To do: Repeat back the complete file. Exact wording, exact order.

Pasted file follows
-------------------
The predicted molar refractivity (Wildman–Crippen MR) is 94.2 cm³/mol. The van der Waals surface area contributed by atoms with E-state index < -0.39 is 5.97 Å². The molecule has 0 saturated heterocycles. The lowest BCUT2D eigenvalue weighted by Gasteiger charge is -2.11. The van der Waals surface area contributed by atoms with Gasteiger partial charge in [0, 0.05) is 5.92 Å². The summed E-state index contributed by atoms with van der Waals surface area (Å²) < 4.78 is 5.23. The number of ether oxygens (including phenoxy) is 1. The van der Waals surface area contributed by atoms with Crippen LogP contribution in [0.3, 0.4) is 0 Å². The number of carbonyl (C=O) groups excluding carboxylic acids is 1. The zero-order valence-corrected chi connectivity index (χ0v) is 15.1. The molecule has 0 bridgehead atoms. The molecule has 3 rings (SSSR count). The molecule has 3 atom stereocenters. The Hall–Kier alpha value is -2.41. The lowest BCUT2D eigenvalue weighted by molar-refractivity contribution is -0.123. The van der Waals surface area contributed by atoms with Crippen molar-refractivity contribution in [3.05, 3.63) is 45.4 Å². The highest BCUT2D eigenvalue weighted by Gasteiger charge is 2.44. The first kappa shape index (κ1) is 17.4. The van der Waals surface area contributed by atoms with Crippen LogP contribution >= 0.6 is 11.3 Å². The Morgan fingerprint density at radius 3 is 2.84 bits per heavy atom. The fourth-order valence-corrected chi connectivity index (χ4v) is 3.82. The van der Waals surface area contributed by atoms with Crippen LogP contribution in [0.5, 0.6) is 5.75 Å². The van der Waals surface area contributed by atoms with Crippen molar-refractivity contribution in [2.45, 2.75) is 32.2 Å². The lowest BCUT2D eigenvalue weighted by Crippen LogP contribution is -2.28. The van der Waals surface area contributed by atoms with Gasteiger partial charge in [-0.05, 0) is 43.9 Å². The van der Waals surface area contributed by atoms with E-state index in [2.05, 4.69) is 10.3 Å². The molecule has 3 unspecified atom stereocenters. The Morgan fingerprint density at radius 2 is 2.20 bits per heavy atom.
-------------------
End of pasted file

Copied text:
The predicted molar refractivity (Wildman–Crippen MR) is 94.2 cm³/mol. The van der Waals surface area contributed by atoms with E-state index < -0.39 is 5.97 Å². The molecule has 0 saturated heterocycles. The lowest BCUT2D eigenvalue weighted by Gasteiger charge is -2.11. The van der Waals surface area contributed by atoms with Gasteiger partial charge in [0, 0.05) is 5.92 Å². The summed E-state index contributed by atoms with van der Waals surface area (Å²) < 4.78 is 5.23. The number of ether oxygens (including phenoxy) is 1. The van der Waals surface area contributed by atoms with Crippen LogP contribution in [0.3, 0.4) is 0 Å². The number of carbonyl (C=O) groups excluding carboxylic acids is 1. The zero-order valence-corrected chi connectivity index (χ0v) is 15.1. The molecule has 0 bridgehead atoms. The molecule has 3 rings (SSSR count). The molecule has 3 atom stereocenters. The Hall–Kier alpha value is -2.41. The lowest BCUT2D eigenvalue weighted by molar-refractivity contribution is -0.123. The van der Waals surface area contributed by atoms with Crippen molar-refractivity contribution in [3.05, 3.63) is 45.4 Å². The highest BCUT2D eigenvalue weighted by Gasteiger charge is 2.44. The first kappa shape index (κ1) is 17.4. The van der Waals surface area contributed by atoms with Crippen LogP contribution >= 0.6 is 11.3 Å². The Morgan fingerprint density at radius 3 is 2.84 bits per heavy atom. The fourth-order valence-corrected chi connectivity index (χ4v) is 3.82. The van der Waals surface area contributed by atoms with Crippen LogP contribution in [0.5, 0.6) is 5.75 Å². The van der Waals surface area contributed by atoms with Crippen molar-refractivity contribution in [2.45, 2.75) is 32.2 Å². The lowest BCUT2D eigenvalue weighted by Crippen LogP contribution is -2.28. The van der Waals surface area contributed by atoms with Gasteiger partial charge in [-0.05, 0) is 43.9 Å². The van der Waals surface area contributed by atoms with E-state index in [2.05, 4.69) is 10.3 Å². The molecule has 3 unspecified atom stereocenters. The Morgan fingerprint density at radius 2 is 2.20 bits per heavy atom.